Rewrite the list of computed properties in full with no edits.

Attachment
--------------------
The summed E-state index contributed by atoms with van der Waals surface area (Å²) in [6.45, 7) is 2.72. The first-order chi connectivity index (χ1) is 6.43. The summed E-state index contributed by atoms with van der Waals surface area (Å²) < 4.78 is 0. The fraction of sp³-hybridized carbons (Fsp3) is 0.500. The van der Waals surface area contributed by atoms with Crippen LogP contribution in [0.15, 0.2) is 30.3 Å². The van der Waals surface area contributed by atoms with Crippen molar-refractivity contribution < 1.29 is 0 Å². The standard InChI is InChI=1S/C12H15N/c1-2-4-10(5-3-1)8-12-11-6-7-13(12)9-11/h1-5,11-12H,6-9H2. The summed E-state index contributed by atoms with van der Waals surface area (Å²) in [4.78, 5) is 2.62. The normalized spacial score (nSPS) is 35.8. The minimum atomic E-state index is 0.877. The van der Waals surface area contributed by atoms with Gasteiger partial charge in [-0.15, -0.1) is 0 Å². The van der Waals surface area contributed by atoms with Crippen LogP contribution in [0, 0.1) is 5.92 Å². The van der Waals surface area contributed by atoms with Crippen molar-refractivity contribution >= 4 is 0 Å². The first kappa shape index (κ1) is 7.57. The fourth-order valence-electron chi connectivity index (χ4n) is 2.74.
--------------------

The summed E-state index contributed by atoms with van der Waals surface area (Å²) in [6.45, 7) is 2.72. The first-order chi connectivity index (χ1) is 6.43. The summed E-state index contributed by atoms with van der Waals surface area (Å²) < 4.78 is 0. The fraction of sp³-hybridized carbons (Fsp3) is 0.500. The van der Waals surface area contributed by atoms with Crippen LogP contribution in [0.15, 0.2) is 30.3 Å². The van der Waals surface area contributed by atoms with Crippen molar-refractivity contribution < 1.29 is 0 Å². The standard InChI is InChI=1S/C12H15N/c1-2-4-10(5-3-1)8-12-11-6-7-13(12)9-11/h1-5,11-12H,6-9H2. The summed E-state index contributed by atoms with van der Waals surface area (Å²) in [4.78, 5) is 2.62. The normalized spacial score (nSPS) is 35.8. The minimum atomic E-state index is 0.877. The van der Waals surface area contributed by atoms with Gasteiger partial charge in [-0.15, -0.1) is 0 Å². The van der Waals surface area contributed by atoms with Crippen LogP contribution in [0, 0.1) is 5.92 Å². The van der Waals surface area contributed by atoms with Crippen molar-refractivity contribution >= 4 is 0 Å². The first kappa shape index (κ1) is 7.57. The fourth-order valence-electron chi connectivity index (χ4n) is 2.74.